We don’t always anticipate natural disasters, tragedies or a global pandemic, but knowing how to pitch journalists when the news cycle is focused elsewhere should be done tactfully, delicately and respectfully. There are times that it seemed like the world ought rightly to just stop — I stayed off social media altogether and went mostly dark online for a beat.
During that time, I watched as publicists attempted to carry on with their work. While I’m sure that some just canceled their plans to pitch and went quiet out of respect and grief, others proceeded with various approaches to lifestyle pitching — sometimes awkwardly.
Pitch emails typically broke into one of a few categories. Some would lead with an acknowledgment of the news event and then move into the pitch. Others would ask if I was accepting pitches at this terrible time, putting the onus back on the journalist to reply. Some would not acknowledge current events at all and carry on with pitching a firming cream or packing cube set.
As I processed my own emotional responses to these pitches, I also asked other journalists in my sphere to share their feedback on what was working and what wasn’t for a post in my newsletter about how to pitch journalists in times of tragedy.
“PR isn’t really where to direct annoyance or outrage,” one friend said. “You take care of your side of the street. If you don’t want to do your job as a beauty blogger for a day, take a day off. But you can’t decide how PR does theirs.”
This writer (whose deep empathy I can personally vouch for) views times like these as personal matters and does not expect publicists to tailor unrelated pitches to meet the moment.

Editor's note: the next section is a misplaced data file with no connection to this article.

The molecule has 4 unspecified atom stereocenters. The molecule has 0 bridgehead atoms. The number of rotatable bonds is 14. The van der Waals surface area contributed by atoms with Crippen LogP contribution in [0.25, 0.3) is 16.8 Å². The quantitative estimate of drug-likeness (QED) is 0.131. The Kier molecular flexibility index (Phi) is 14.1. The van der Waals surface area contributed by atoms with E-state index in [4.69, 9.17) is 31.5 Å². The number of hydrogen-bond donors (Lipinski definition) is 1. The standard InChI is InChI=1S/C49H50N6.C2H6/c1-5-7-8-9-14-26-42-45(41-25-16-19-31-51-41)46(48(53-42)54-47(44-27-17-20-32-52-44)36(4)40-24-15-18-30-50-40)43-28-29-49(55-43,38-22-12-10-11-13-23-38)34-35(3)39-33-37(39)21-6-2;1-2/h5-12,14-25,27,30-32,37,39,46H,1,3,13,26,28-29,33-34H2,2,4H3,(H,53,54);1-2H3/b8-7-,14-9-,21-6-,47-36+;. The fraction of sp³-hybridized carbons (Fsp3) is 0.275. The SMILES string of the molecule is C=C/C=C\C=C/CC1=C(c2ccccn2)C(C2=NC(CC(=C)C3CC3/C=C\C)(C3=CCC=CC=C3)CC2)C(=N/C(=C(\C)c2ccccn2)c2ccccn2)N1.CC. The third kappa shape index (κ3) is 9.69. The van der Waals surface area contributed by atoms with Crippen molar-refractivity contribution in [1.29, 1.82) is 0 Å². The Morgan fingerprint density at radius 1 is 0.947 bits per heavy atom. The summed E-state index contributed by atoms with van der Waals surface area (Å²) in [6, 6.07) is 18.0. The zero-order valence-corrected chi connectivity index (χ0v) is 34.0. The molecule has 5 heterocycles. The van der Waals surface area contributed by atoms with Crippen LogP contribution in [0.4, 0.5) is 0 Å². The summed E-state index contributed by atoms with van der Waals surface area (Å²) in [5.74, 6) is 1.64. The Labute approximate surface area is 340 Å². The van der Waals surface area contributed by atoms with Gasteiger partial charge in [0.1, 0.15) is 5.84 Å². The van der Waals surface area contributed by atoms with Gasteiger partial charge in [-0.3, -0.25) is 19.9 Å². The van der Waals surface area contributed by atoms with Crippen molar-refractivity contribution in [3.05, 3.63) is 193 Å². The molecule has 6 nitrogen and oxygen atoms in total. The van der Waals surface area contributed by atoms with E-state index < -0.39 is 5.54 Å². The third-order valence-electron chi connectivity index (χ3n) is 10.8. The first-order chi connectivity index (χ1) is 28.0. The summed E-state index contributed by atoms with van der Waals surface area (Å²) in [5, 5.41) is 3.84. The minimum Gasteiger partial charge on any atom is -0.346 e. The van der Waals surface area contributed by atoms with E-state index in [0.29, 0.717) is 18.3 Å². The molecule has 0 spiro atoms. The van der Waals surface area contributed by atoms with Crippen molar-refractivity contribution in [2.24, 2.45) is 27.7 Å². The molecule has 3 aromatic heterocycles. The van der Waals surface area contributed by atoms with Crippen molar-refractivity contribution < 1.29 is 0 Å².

Another noted that “we have been in a constant state of tragedy for three years now,” between the pandemic, civil unrest and other daily news making horrors. “It’s terrible, and we can’t help but feel like writing about the next air fryer or body wash is frivolous. Ultimately, we still must do our jobs, even if we feel torn on it,” she reasoned.
To that end, she said, “I am fine with receiving pitches, but maybe it would be best to be to start with a sentence disclaimer, such as, ‘We understand if following yesterday’s tragic events, you are not covering lifestyles topics right now, but wanted you to have this in case it’s a fit for your coverage.’”
In the aftermath of a tragedy, I received a number of pitches with that style of lead-in — and it felt appropriate to me, too.
Another group of lifestyle writer colleagues viewed the days after a tragedy much more simply: “I want to not get PR emails during times like these. Like, read the room and stay quiet in my opinion,” one told me. Several other journalists in my circle co-signed this restrained approach.
For me, a one-day breather (at least) works. It almost feels like a moment of silence. And a brief waiting period of one day is not likely to offend anyone, whereas a too-prompt response might.
The truth is there’s no one-size-fits-all approach guaranteed to work uniformly. Everyone grieves differently. And everyone has different opinions about how to move forward. But I hope this range of opinions helps inform your thinking at times of crisis.
And not just tragedies: All sorts of big news stories pop up regularly that grab news outlets’ singular attention — and that current event might not line up with your own pitching goals.
You can count on these regular disruptions. That’s why now is a good time to get prepared for the inevitable mega-stories that lie ahead.
This post is part of Durée & Company’s ongoing Guest Blog series, The #DynamoDigest, where we have tapped select journalists and Influencers whose work we admire and respect. In this series, top tips and best practices are shared across a variety of topics impacting the public relations industry today.
By: Alesandra (Alice) Dubin of Alice Dubin Media, an award-winning travel and lifestyle journalist.
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